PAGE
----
Why 21,500 Additional Troops Is Actually Enough (As A Force Multiplier)

(Welcome readers from NowPublic.com)

After seeing a number of unscientific polls, scattered across the web, including the home page for my ISP, asking people if they approved or disapproved of the surge of troops, it occured to me that few actually understand what the plan for securing the peace in Iraq is. The 21,500 additional troops isn’t just a random number, and the proposed plan by LTG. Petraeus, doesn’t utilize the troops in the same way. It’s so much more than “stay the course,” and it is quite simple, yet comprehensive.
First, a little foundation to the current plan. There was another study group, which didn’t get any media attention, as it wasn’t intended to be a political cover study, but an actual working group. To some it is known as the Iraq Planning Group at AEI, and is called Choosing Victory:A Plan For Success In Iraq. The authors of this report, are retired General Jack Keane(former vice chief of staff of the Army), and Frederick Kagan of the American Enterprise Institute. In the IPG link above, there is a pdf of the complete report, with maps and statistics, as well as threats and opportunities. This plan was received favorably by the President, prior to Christmas, as was reported by Fred Barnes.
While many of the components of the IPG will seem familiar, since President Bush’s speech Wednesday night, and the following discussion, it is to be noted that this was done prior to LTG. Petraeus being announced as the new U.S. military Commander in Iraq. General Keane and LTG. Petraeus are old friends, and I wouldn’t be surprised if Keane didn’t put in a good word for him. A quick look at LTG. Petraeus, before showing the simple plan he intends to implement.
His official Army biography is here, and as you can see, he is not only a warrior of the highest order, but an intellectual, as well. He has been described as aggressive, arrogant, competitive, and confident. Some have referred to him as many things, most likely out of petty jealousy, and the nickname “King David” seems to have stuck among many, including some of his admirers.
Besides being imminently qualified for the position, perhaps better than anyone known, he is also very tough.
This is a brief record of an incident when Petraeus was shot during a live fire training incident.

A medevac helicopter flew Petraeus, with Keane at his side, to Vanderbilt University Medical Center in Nashville, 60 miles away. “It was a Saturday and I was afraid the top guys wouldn’t be on duty. I had them call ahead to make sure their best thoracic surgeon was available,” Keane recalled. “We got off the helicopter and there’s this guy they’d called off the links, still in his golf outfit, pastel colors and everything.” It was Dr. Bill Frist, who a decade later would become majority leader of the U.S. Senate. More than five hours of surgery followed.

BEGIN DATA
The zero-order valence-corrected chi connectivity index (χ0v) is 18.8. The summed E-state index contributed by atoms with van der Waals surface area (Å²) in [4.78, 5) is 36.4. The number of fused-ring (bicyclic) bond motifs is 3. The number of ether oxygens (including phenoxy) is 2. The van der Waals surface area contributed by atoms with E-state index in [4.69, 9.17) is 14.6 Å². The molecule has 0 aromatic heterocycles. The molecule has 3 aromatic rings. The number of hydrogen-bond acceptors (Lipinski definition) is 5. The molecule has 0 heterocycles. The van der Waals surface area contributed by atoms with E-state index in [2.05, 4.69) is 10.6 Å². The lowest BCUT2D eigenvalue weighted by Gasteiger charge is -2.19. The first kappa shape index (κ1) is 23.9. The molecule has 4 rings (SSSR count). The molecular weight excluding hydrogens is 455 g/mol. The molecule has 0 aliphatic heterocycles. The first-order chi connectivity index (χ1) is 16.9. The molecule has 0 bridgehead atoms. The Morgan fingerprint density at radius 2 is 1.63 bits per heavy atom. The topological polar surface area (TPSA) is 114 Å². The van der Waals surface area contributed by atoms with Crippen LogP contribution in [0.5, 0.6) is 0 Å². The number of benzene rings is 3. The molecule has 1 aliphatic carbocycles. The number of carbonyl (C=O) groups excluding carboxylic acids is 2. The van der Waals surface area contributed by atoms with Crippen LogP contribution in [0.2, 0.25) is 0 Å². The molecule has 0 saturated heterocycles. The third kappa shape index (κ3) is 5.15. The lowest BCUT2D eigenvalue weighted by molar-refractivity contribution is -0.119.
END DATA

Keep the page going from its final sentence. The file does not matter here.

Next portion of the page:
“Petraeus recuperated at the Fort Campbell hospital,” Keane continued, “and he was driving the hospital commander crazy, trying to convince the doctors to discharge him. He said, ‘I am not the norm. I’m ready to get out of here and I’m ready to prove it to you.’ He had them pull the tubes out of his arm. Then he hopped out of bed and did 50 push-ups. They let him go home.”

Having written the new manual on counter-insurgency, and having trained Iraqi Army units, after commanding forces in Mosul, after the 2003 invasion, Petraeus is in a unique position to understand the complexities of his new job.
Here are some additional links on LTG. Petraeus, and I will certainly be glad when Congress gives him his fourth star, so I can type Gen. Petraeus.
Now, the simplified version of LTG. Petraeus’ plan is this, from Dean Barrnett.

>Where did the number 21,500 come from?

Out of a hat. Just kidding. But that is where figures like Andrew’s 50,000 came from.

The surge strength number comes from Dave Petraeus’ estimate of what will be necessary to win Baghdad. Petraeus is breaking Baghdad into nine neighborhoods. Each neighborhood will get a contingent of 2500 Iraqi soldiers (probably ones trained by Petraeus) supported by 600 American troops. This number, the plan figures, will be sufficient to clear the neighborhoods and then hold them. In previous encounters, we would clear and retreat. This is a very significant difference. The total surge into Baghdad, counting Iraqi troops, will be well over 40,000.

> What else is new?

The rules of engagement have finally changed. The Shiite militias will be targeted for destruction. This is important. For any government to be legitimate and effective, it has to have a monopoly on the use of violent force. Even though the Maliki government might be philosophically friendly to the Shiite militias, the government would be (and has been) worthless with those militias running around.

It’s estimated that about 4,000 of the additional troops will go to Al Anbar, with additional Iraqi Army units.
We have mentioned much of this here before, the ROE, the clear and hold concept, and with Petraeus’ having lived it, studied it, and written about it, I think it is clear and concise.
How do we get more Americans onboard with this concept of victory? I have no idea, other than continue to present them with facts, and not just emotion, on how important this battle in the GWOT is.
I would like to add, how much I agree with BlackFive.

But, honestly, I’d really like to see King David’s jump boot so far up Sadr’s ass that he can ask “Mookie” if he tastes Kiwi…

Who Dat?

deuce.jpgFinal score, New Orleans 27 Philly 24.

Sweet. Sweet.

Oh Yeah, baby where Yat?

“To oppose everything while proposing nothing is irresponsible”


WASHINGTON (AP) – President Bush on Saturday challenged lawmakers skeptical of his new Iraq plan to propose their own strategy for stopping the violence in Baghdad.

“To oppose everything while proposing nothing is irresponsible,” Bush said.

In a pitch to lawmakers and the American people, Bush said the United States will keep the onus on the Iraqi government to take charge of security and reach a political reconciliation. He countered Democrats and his fellow Republicans who argue that Bush is sending 21,500 more U.S. troops into Iraq on the same mission.